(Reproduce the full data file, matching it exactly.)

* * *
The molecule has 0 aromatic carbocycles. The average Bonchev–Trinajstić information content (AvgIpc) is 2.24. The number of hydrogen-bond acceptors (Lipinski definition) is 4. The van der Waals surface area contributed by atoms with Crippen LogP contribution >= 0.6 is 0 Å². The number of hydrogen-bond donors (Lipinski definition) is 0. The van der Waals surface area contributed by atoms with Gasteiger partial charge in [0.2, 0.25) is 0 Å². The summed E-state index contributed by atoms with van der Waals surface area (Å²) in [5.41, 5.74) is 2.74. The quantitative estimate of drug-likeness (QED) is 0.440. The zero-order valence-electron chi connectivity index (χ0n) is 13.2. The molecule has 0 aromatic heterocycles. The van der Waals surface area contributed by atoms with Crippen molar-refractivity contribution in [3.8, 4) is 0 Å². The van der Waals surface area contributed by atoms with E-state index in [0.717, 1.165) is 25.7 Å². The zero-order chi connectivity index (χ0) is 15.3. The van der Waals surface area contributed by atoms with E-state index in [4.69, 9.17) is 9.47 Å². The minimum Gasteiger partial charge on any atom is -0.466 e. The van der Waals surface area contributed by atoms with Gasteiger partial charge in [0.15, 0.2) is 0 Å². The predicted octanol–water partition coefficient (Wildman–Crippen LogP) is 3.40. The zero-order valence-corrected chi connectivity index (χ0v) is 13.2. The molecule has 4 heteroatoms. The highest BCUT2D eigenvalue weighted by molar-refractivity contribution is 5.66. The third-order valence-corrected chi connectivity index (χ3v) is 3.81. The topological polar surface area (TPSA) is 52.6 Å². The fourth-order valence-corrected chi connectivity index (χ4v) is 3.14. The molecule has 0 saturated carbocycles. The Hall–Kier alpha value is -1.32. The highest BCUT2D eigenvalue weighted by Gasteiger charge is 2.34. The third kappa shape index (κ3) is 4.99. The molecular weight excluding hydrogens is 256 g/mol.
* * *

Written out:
The molecule has 0 aromatic carbocycles. The average Bonchev–Trinajstić information content (AvgIpc) is 2.24. The number of hydrogen-bond acceptors (Lipinski definition) is 4. The van der Waals surface area contributed by atoms with Crippen LogP contribution >= 0.6 is 0 Å². The number of hydrogen-bond donors (Lipinski definition) is 0. The van der Waals surface area contributed by atoms with Gasteiger partial charge in [0.2, 0.25) is 0 Å². The summed E-state index contributed by atoms with van der Waals surface area (Å²) in [5.41, 5.74) is 2.74. The quantitative estimate of drug-likeness (QED) is 0.440. The zero-order valence-electron chi connectivity index (χ0n) is 13.2. The molecule has 0 aromatic heterocycles. The van der Waals surface area contributed by atoms with Crippen molar-refractivity contribution in [3.8, 4) is 0 Å². The van der Waals surface area contributed by atoms with E-state index in [0.717, 1.165) is 25.7 Å². The zero-order chi connectivity index (χ0) is 15.3. The van der Waals surface area contributed by atoms with E-state index in [4.69, 9.17) is 9.47 Å². The minimum Gasteiger partial charge on any atom is -0.466 e. The van der Waals surface area contributed by atoms with Gasteiger partial charge in [0.15, 0.2) is 0 Å². The predicted octanol–water partition coefficient (Wildman–Crippen LogP) is 3.40. The zero-order valence-corrected chi connectivity index (χ0v) is 13.2. The molecule has 4 heteroatoms. The highest BCUT2D eigenvalue weighted by molar-refractivity contribution is 5.66. The third-order valence-corrected chi connectivity index (χ3v) is 3.81. The topological polar surface area (TPSA) is 52.6 Å². The fourth-order valence-corrected chi connectivity index (χ4v) is 3.14. The molecule has 0 saturated carbocycles. The Hall–Kier alpha value is -1.32. The highest BCUT2D eigenvalue weighted by Gasteiger charge is 2.34. The third kappa shape index (κ3) is 4.99. The molecular weight excluding hydrogens is 256 g/mol.